The teachers continued their rotations to the lounge to gather information and report back to one another. There was an eerie underlying calmness that we had to maintain all while knowing that the Pentagon and both World Trade Center buildings were hit and another plane was down in Pennsylvania and there we all were on one of the most prominent military installations in the United States wondering what was going to happen next.
Our innocent children went home that afternoon knowing nothing about what had taken place on our country’s soil. We decided it would be best for their parents to explain and we would field questions the following morning. The following morning didn’t happen. What was once an effortless transition on I-185 driving from Muscogee County onto federal land had turned into a standstill of cars backed up for miles on the 3-lane highway. After a couple hours making no progress southbound, I turned around and returned home later to find out that all schools had cancelled for the day.
The next day Carroll and I held an open discussion with our students. Some were frustrated that we hadn’t told them what was going on on the 11th and others were scared because they wondered what it would mean for their parents and if their mom or dad would have to deploy. We did our best to field their questions and concerns while reassuring the class that we were there for them and their families.
Today, my former 5th graders would be about 21 years old. I’m curious to know where they all ended up and how many of them followed in the footsteps of their mothers and fathers and entered into a military career or have deployed in an effort of the War on Terrorism.

Stephanie Litz

If you have a story to share, email jbeck@nationalinfantryfoundation.org. Over the coming weeks, stories will be posted every 1-2 days. If your submission is selected for publication, you will be notified immediately. The National Infantry Foundation retains the right to edit for clarity and content (grammar errors, offensive language, etc.), but will not alter the intent of the writer. These are your stories in your words.

Friday, September 2, 2011

REMEMBERING 9/11: Your Story, #2 | National Infantry Museum, Fort Benning/Columbus, Georgia

Today we continue our series of 9/11 recollections, submitted by readers and published in their own words. 
This story comes from Ms. Elizabeth Johnson, sharing her impressions as a fireman's daughter:
I was 13 years old ten years ago on September 11th. I remember that day very well. My mother had come to pick me up from art class, and my father was on duty at the fire station in Calhoun, GA.
When my mother came in, she told my art teacher what she had seen on the news, and we immediately turned on the TV just in time to watch as the second plane struck the twin towers. It seemed like time stood still. Although I really didn't understand at the time what was going on, I knew it was not a good thing.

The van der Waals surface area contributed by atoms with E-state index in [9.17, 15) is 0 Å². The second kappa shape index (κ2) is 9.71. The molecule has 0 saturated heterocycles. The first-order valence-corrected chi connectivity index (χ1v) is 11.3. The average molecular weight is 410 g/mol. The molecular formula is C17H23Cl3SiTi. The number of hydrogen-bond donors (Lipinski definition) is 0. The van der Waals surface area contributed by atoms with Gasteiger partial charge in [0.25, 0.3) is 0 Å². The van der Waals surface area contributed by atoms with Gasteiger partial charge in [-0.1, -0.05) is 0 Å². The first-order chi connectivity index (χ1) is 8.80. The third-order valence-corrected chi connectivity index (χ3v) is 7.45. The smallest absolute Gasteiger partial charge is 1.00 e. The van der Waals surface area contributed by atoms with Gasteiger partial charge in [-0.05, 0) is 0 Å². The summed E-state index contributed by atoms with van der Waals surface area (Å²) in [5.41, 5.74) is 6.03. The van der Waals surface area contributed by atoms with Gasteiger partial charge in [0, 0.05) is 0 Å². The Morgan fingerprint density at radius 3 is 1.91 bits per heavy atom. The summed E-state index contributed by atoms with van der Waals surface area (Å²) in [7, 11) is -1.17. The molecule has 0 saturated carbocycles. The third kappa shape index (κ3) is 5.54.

As we left and made our way to my orthodontist appointment, we noticed how full the gas pumps were with cars, and then I realized the magnitude of what had happened. Something so severe it affected us, here in Georgia, a place several hundred miles away.
Our church held a special prayer service that evening in remembrance of those found dead, and those not yet found. It was a very sad and quiet time. No one knew exactly what to say.
The next day, this horrific act became personal, and thus began my interest in politics. My father came home, and told us he had trained in rookie school with many of the firefighters that were missing in the buildings' rubble, and that he had still kept in contact with those men - his brothers. Then my father, a mountain of a man, cried in front of us. That was the first time I had seen my father cry like that.
Despite the tragedy of 9/11, for the first time in a very long time, our country bonded. People in California were doing things for people in New York they had never met, people were praying that had not prayed in years, and families were talking that had not spoken to one another for a very long time. I am very proud of what happened to my country during the aftermath, all hate and prejudice aside toward one another.
Elizabeth Johnson

If you have a story to share, email jbeck@nationalinfantryfoundation.org. Over the coming weeks, stories will be posted every 1-2 days. If your submission is selected for publication, you will be notified immediately. The National Infantry Foundation retains the right to edit for clarity and content (grammar errors, offensive language, etc.), but will not alter the intent of the writer. These are your stories in your words.